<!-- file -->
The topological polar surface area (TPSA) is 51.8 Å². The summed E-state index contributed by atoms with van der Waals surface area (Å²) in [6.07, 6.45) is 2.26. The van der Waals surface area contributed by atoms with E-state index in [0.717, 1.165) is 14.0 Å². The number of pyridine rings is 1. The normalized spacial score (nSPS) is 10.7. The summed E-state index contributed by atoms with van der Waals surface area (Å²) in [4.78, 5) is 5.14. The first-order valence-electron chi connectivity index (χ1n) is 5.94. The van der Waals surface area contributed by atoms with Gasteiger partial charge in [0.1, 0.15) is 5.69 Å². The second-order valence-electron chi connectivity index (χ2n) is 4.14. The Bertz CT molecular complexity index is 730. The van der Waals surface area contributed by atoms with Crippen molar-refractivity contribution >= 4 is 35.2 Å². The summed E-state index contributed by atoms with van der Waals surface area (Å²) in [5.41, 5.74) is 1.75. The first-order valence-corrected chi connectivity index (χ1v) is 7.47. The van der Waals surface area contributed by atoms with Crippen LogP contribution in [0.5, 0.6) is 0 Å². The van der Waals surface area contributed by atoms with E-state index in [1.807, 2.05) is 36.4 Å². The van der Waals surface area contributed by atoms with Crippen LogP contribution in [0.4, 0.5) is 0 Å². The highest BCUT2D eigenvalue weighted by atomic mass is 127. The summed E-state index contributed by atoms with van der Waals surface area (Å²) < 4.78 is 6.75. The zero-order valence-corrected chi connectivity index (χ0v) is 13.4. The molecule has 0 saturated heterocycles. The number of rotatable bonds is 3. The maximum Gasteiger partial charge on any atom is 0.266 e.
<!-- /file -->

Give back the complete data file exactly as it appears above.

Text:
The topological polar surface area (TPSA) is 51.8 Å². The summed E-state index contributed by atoms with van der Waals surface area (Å²) in [6.07, 6.45) is 2.26. The van der Waals surface area contributed by atoms with E-state index in [0.717, 1.165) is 14.0 Å². The number of pyridine rings is 1. The normalized spacial score (nSPS) is 10.7. The summed E-state index contributed by atoms with van der Waals surface area (Å²) in [4.78, 5) is 5.14. The first-order valence-electron chi connectivity index (χ1n) is 5.94. The van der Waals surface area contributed by atoms with Gasteiger partial charge in [0.1, 0.15) is 5.69 Å². The second-order valence-electron chi connectivity index (χ2n) is 4.14. The Bertz CT molecular complexity index is 730. The van der Waals surface area contributed by atoms with Crippen molar-refractivity contribution >= 4 is 35.2 Å². The summed E-state index contributed by atoms with van der Waals surface area (Å²) in [5.41, 5.74) is 1.75. The first-order valence-corrected chi connectivity index (χ1v) is 7.47. The van der Waals surface area contributed by atoms with Crippen LogP contribution in [0.5, 0.6) is 0 Å². The van der Waals surface area contributed by atoms with E-state index in [1.807, 2.05) is 36.4 Å². The van der Waals surface area contributed by atoms with Crippen LogP contribution in [0.4, 0.5) is 0 Å². The highest BCUT2D eigenvalue weighted by atomic mass is 127. The summed E-state index contributed by atoms with van der Waals surface area (Å²) < 4.78 is 6.75. The zero-order valence-corrected chi connectivity index (χ0v) is 13.4. The molecule has 0 saturated heterocycles. The number of rotatable bonds is 3. The maximum Gasteiger partial charge on any atom is 0.266 e.